Hinduism is native to India and Pakistan, but subsequently spread across the globe, attracting 900 million adherents worldwide. (see ref 3) Hindus practice a polytheistic faith and believe in worshiping a supreme God who has a multitude of divine manifestations that appear as gods and other deities. Hindus hold many objects and ideas sacred, and respecting these sacraments is an important aspect of the faith.
Hindus believe that depictions of deities in the form of icons or statues contain the essence of the deities themselves. Hindus worship their gods by taking care of these representations and anointing them with oils and perfumes, and in this way they believe they gain access to the divine. The material form of the representation is believed to contain the spiritual essence of the deity, and if a Hindu fails to take care of the representation, they believe the deity will depart. This process of worship is called puja, and all moral Hindus practice it.
Although Hinduism does not have a central authority or a single universally recognized religious book, Hindus do regard many texts as sacred. Hindus believe that God related the Vedic texts directly to Hindu scholars, who passed them on to subsequent generations through word of mouth until they were written down. These texts contain prayers and stories about the Hindu gods, important Hindu philosophy, and prescribed rituals and forms of worship for believers. Hindus study these texts to learn more about their religion and understand the divine nature of reality.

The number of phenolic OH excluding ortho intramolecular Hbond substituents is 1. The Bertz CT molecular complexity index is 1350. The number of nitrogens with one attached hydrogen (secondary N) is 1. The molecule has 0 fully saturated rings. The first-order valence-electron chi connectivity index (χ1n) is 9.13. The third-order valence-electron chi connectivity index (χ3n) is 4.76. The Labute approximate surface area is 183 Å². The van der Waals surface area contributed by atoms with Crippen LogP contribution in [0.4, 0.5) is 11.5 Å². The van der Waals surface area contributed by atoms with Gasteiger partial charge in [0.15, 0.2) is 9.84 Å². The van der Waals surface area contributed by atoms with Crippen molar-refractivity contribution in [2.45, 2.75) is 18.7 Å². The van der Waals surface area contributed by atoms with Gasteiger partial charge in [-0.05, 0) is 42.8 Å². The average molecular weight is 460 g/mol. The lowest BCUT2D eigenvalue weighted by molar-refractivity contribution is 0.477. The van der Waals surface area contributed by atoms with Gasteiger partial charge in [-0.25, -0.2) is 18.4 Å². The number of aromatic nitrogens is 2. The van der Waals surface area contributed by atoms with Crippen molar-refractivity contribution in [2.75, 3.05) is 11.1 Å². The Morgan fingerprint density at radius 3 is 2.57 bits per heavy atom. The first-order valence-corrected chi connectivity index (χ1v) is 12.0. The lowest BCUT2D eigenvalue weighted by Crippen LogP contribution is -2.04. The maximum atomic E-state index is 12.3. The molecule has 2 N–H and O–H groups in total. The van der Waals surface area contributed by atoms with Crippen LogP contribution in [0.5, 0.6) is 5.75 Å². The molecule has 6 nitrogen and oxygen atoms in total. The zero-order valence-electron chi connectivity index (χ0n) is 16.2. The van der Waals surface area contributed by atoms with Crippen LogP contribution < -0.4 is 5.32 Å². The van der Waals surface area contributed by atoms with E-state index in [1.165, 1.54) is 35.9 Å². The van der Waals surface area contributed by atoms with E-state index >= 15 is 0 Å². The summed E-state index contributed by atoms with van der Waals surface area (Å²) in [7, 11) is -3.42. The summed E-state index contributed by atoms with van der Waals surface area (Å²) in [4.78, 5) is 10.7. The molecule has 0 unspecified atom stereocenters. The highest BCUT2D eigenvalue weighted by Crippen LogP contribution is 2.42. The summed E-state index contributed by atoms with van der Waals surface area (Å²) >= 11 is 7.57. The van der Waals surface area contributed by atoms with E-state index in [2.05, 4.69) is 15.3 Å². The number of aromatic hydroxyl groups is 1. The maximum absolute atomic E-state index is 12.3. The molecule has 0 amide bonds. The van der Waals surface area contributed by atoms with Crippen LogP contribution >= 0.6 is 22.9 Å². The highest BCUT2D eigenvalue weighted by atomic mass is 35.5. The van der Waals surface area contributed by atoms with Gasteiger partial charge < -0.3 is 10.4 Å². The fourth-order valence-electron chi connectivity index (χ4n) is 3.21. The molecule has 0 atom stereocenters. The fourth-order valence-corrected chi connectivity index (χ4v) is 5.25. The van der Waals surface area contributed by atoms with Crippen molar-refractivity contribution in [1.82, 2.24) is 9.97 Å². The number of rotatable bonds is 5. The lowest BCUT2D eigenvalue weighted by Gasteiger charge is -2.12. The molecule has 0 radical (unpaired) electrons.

Hinduism preaches that people should respect all animals, but cows in particular are considered to be sacred creatures. The origins of holding cows sacred is uncertain, with some adherents citing Lord Krishna's appearance as a cowherd more than 5,000 years ago. Other scriptures identify the cow as the mother of all civilization. Cow's milk is used in religious rituals, and Hinduism prohibits killing or harming a cow in any circumstances.
Hindus observe a number of holidays that are sacred in their faith. For example, Diwali is the sacred festival of lights that lasts for five days and is celebrated with fireworks and floating lamps along the Ganges. Similarly, the birthday of the lord Ganesh is another important holiday during which adherents sing hymns and hand out candy because of the belief that Ganesh liked sweets. Observing these holidays is essential to Hindus, though different denominations emphasize the importance of different holidays.
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